It is with great pleasure and excitement that I invite you to join us on our Splendors of Eastern Europe and Oberammergau pilgrimage with a once-in-a-lifetime opportunity to attend the world famous Passion Play in 2020. The villagers of Oberammergau first performed the play in 1634 in fulfillment of their promise to God for sparing them from the Black Plague, and it has been presented there every ten years since then.

Our journey will take us to some of Europe’s most interesting countries including the Czech Republic, Hungary, Austria and Germany. The scenery is absolutely spectacular as we travel through the plains and valleys of the magnificent Eastern European countryside. The points of interest are very diverse, spotlighting historical places and natural wonders. We will also celebrate the liturgy in some wonderful churches along the way.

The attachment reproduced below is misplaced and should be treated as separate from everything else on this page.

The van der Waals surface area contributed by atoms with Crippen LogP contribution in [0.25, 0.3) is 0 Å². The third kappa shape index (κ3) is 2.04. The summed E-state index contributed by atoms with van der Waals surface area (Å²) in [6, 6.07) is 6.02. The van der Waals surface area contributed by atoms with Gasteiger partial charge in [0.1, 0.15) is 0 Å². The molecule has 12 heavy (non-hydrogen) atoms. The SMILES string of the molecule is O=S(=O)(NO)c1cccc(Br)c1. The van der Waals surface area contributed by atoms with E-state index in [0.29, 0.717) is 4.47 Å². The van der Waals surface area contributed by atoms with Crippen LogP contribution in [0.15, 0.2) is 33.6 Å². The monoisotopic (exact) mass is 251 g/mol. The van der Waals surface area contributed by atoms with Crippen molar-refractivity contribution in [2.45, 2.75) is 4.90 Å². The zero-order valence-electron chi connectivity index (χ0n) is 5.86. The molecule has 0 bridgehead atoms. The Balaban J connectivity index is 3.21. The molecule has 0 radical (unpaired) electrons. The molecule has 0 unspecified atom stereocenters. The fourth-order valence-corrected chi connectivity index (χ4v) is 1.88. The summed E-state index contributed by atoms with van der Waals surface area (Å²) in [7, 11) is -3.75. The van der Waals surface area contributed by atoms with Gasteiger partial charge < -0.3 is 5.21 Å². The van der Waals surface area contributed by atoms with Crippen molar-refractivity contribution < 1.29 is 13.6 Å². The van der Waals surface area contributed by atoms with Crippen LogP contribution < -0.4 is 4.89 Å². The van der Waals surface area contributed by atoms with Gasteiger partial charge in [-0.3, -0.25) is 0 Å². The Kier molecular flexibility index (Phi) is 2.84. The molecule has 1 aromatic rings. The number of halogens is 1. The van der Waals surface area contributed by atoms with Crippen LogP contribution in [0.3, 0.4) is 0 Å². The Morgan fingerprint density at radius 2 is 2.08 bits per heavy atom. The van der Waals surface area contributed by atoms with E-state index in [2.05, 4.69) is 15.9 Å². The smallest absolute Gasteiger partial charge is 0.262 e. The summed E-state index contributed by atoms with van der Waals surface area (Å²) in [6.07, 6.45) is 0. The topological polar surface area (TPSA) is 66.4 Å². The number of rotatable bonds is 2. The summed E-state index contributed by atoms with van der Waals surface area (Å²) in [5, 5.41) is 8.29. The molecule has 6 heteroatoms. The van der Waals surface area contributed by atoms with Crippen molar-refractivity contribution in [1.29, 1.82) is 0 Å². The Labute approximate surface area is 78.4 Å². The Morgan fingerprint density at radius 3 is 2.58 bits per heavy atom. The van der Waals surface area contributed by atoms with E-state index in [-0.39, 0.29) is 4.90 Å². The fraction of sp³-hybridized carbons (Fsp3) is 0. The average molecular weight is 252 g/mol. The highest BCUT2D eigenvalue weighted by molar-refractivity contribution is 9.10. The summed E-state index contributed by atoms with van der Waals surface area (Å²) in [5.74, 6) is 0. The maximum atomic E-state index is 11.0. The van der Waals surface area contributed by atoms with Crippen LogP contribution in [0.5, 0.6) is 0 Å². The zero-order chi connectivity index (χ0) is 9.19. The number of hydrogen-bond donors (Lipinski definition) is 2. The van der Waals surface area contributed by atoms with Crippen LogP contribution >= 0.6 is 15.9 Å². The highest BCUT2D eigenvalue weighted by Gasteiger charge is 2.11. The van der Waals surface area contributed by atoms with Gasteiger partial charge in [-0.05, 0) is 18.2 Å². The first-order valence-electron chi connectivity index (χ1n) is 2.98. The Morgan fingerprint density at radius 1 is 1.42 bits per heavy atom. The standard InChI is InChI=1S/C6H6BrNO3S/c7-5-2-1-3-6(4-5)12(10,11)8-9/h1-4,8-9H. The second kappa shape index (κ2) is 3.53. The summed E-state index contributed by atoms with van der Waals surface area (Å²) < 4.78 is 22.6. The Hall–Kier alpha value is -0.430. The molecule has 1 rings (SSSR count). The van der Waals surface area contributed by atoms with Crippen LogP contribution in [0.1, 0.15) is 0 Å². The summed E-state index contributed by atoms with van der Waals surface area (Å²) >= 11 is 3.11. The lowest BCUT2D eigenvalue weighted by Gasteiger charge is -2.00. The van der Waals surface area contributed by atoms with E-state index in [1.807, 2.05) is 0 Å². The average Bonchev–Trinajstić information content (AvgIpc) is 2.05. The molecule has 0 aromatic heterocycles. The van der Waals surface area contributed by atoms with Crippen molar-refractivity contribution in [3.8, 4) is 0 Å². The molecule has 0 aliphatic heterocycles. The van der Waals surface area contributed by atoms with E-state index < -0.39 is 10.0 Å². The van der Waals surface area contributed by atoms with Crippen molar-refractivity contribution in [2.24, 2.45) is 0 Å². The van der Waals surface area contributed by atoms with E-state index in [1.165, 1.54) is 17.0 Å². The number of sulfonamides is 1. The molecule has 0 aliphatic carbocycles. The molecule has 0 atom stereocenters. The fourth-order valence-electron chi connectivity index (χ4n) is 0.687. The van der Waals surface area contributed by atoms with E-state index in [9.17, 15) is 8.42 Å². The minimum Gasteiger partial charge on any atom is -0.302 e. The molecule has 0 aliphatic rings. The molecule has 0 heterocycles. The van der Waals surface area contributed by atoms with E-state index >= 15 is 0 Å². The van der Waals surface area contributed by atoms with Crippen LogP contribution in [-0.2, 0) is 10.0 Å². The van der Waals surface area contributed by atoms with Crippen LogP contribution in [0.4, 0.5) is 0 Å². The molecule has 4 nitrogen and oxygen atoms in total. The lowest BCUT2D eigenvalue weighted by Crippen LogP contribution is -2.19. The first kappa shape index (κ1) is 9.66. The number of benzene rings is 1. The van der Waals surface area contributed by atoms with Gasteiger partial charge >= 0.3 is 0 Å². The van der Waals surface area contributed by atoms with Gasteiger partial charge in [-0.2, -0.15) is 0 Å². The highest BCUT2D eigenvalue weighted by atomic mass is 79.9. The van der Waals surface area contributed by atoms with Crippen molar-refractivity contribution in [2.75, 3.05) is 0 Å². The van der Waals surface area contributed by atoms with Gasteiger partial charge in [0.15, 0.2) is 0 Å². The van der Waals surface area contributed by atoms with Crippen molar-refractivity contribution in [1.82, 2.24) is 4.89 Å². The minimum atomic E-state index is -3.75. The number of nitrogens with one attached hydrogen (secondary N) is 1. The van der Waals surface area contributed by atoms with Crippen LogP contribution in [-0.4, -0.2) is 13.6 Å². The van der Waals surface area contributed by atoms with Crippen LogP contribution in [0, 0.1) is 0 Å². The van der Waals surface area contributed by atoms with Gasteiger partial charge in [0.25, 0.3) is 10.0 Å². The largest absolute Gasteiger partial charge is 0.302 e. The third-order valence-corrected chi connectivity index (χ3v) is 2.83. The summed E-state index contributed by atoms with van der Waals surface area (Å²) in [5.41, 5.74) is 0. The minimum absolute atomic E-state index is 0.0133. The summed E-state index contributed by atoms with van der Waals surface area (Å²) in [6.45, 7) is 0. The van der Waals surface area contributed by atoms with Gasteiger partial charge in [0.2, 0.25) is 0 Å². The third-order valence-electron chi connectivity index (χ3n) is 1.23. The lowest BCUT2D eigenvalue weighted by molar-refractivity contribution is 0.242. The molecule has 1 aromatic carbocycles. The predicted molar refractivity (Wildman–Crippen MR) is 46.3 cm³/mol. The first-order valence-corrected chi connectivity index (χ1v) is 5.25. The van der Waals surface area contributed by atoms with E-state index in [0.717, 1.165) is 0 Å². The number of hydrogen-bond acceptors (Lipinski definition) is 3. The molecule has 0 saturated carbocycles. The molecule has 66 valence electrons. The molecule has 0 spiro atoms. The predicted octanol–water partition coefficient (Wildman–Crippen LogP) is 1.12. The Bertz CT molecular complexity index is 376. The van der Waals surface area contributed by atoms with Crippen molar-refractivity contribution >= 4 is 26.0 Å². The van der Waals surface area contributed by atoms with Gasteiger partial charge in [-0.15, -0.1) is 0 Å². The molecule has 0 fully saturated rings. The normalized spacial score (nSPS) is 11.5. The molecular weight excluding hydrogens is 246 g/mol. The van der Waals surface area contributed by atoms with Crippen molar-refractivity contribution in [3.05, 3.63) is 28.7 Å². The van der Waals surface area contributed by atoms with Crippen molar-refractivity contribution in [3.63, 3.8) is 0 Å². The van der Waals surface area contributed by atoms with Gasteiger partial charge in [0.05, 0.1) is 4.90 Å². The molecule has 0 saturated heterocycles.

In addition to our time in Oberammergau, we will have the opportunity to enjoy visits to Prague, the beautiful 1,000-year-old capital of the Czech Republic; Budapest, Hungary’s enchanting capital on the Danube River; Vienna, Austria’s elegant city with an old world ambience and a rich musical heritage; and Munich, the capital of Bavaria.

The price of our tour includes roundtrip airfare, first class/select hotels and guesthouses in Oberammergau, most meals, first class admission tickets for the Passion Play, the services of a professional tour director and sightseeing in a deluxe motorcoach.

Proposed Program for This Month

Submitted by Mike Kallock, C.S.P.
(It is strongly suggested during the Bicentennial Year of Hecker’s Birth that all groups follow the basic theme for the designated month as taken from Isaac Hecker for Every Day edited by Ronald Franco, C.S.P.)